SCFISociety for the Confluence of Festivals in India

Holi in Maharashtra

People of Maharashtra have their own grand style of celebrating Holi. Besides other things, not to be missed is their mouthwatering delicacy- Puranpoli.

Holi is called Shimga or Rangpanchami

People of Maharashtra commonly know this festival of colours by the name of Shimga or Rangpanchami. For, the play of colours is reserved for the fifth day here.


The festival is particularly popular amongst the fisher folk. They celebrate it in on a large scale and revel in the festivities by singing, dancing and merry-making. This special dance provide them means to release all their repressed feelings, needs and desires. People also utter sound through their mouths in a peculiar fashion by striking their mouths with the back of their hands.

Holi differs from North India in Maharashtra

People of Maharashtra celebrate Holi like the North Indians. Play with colours is reserved for Rangpanchami, which comes five days after Phalgun Poornima. On this day, they make bonfire and effigy of Ogress Holika is burnt symbolizing the victory of good over evil.

The state also gets its unique Holi flavour with the delicacies such as Puran Poli. Besides people drink sugarcane juice and feed children with watermelons that are in season.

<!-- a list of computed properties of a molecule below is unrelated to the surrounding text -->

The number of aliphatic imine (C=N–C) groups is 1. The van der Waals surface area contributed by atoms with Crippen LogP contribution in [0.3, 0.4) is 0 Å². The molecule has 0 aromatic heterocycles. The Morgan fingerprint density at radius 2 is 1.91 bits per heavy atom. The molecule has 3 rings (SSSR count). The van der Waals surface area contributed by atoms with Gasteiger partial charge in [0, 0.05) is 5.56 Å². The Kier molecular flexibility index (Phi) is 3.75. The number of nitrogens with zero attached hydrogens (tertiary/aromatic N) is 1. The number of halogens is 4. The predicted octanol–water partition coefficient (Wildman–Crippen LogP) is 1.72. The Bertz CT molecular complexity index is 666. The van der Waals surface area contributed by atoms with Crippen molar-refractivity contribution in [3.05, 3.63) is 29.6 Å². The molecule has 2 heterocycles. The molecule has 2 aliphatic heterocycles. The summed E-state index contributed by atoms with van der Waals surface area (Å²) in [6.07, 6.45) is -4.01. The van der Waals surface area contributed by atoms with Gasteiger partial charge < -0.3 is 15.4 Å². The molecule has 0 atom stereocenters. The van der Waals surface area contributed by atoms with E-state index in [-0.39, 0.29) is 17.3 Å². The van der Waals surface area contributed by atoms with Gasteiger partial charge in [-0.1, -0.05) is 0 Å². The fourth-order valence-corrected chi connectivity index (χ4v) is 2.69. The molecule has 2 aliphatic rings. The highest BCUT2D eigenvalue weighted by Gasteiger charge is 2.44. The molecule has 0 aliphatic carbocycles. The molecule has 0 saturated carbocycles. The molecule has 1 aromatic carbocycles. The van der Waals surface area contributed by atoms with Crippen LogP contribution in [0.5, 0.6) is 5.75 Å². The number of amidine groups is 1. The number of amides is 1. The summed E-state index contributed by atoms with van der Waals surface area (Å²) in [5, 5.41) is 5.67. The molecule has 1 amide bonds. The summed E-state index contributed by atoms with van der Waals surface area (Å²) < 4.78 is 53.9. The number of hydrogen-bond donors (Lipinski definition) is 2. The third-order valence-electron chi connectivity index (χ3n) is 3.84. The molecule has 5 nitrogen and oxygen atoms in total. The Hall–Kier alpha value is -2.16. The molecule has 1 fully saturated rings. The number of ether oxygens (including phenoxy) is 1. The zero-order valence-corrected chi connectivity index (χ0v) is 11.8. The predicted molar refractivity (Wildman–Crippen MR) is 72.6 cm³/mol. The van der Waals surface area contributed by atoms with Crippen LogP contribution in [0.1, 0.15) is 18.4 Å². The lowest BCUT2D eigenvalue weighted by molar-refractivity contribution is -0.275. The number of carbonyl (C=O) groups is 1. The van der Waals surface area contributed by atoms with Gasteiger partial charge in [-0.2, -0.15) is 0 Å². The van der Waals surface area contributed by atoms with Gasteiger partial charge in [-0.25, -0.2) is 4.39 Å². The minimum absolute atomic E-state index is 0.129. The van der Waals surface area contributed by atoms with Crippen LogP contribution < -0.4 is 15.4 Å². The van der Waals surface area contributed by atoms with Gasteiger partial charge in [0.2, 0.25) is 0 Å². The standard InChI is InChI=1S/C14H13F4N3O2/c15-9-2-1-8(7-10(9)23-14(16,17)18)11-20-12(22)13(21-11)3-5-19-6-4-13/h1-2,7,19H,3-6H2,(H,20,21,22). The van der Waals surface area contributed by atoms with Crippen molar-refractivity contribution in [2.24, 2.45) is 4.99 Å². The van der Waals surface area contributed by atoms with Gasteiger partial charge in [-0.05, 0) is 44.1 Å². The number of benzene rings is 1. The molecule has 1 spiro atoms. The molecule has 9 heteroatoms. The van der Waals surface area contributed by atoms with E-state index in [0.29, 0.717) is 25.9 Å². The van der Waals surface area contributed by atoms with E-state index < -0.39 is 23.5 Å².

Tolis to break the pot

Great excitement is visible in the youth of Maharashtra when it comes to Holi revelry particularly when it comes to breaking the pot. Trained groups also called tolis form huge pyramids to break the pot of butter-milk hung high on the street. Adding to the enthusiasm is the steady flow of colour water on the men by the womenfolk.

The tradition finds its roots in the legend that the Lord Krishna as a child was extremely fond of butter milk and used to steal it from an accessible house in his village.

Historic significance of Holi in Maharashtra

During the Maratha regime this festival was celebrated with great pomp and grandeur. It was on a Holi festival day that five-year-old Jijabhai, daughter of Lakhooji Jadhav innocently splashed coloured water and threw gulal on young Shahaji, son of Malajirao Bhowale. Taking it as an auspicious event, the two children's engagement was announced that very day. Soon they were married. Later, Jijabhai gave birth to Shivaji, the founder of great Maratha empire.

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